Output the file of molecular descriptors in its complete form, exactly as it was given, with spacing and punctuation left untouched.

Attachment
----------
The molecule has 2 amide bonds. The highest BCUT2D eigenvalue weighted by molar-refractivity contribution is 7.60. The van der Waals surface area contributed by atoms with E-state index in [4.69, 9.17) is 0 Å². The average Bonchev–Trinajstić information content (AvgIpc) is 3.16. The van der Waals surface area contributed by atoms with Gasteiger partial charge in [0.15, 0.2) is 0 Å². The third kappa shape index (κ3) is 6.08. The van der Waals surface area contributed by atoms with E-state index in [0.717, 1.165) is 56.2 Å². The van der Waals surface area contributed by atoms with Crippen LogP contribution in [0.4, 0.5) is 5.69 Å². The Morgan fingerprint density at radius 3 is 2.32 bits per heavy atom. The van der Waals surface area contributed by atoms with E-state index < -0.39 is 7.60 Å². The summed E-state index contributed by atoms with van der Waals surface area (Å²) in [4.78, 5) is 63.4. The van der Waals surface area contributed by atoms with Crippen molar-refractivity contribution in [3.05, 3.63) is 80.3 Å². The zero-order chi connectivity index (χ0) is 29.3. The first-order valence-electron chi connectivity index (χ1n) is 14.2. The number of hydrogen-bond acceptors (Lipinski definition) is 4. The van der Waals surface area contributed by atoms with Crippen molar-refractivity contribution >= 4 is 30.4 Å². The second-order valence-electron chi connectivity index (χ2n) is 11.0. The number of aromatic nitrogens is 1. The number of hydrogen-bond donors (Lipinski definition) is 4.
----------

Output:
The molecule has 2 amide bonds. The highest BCUT2D eigenvalue weighted by molar-refractivity contribution is 7.60. The van der Waals surface area contributed by atoms with E-state index in [4.69, 9.17) is 0 Å². The average Bonchev–Trinajstić information content (AvgIpc) is 3.16. The van der Waals surface area contributed by atoms with Gasteiger partial charge in [0.15, 0.2) is 0 Å². The third kappa shape index (κ3) is 6.08. The van der Waals surface area contributed by atoms with E-state index in [0.717, 1.165) is 56.2 Å². The van der Waals surface area contributed by atoms with Crippen LogP contribution in [0.4, 0.5) is 5.69 Å². The Morgan fingerprint density at radius 3 is 2.32 bits per heavy atom. The van der Waals surface area contributed by atoms with E-state index < -0.39 is 7.60 Å². The summed E-state index contributed by atoms with van der Waals surface area (Å²) in [4.78, 5) is 63.4. The van der Waals surface area contributed by atoms with Crippen molar-refractivity contribution in [3.05, 3.63) is 80.3 Å². The zero-order chi connectivity index (χ0) is 29.3. The first-order valence-electron chi connectivity index (χ1n) is 14.2. The number of hydrogen-bond acceptors (Lipinski definition) is 4. The van der Waals surface area contributed by atoms with Crippen molar-refractivity contribution >= 4 is 30.4 Å². The second-order valence-electron chi connectivity index (χ2n) is 11.0. The number of aromatic nitrogens is 1. The number of hydrogen-bond donors (Lipinski definition) is 4.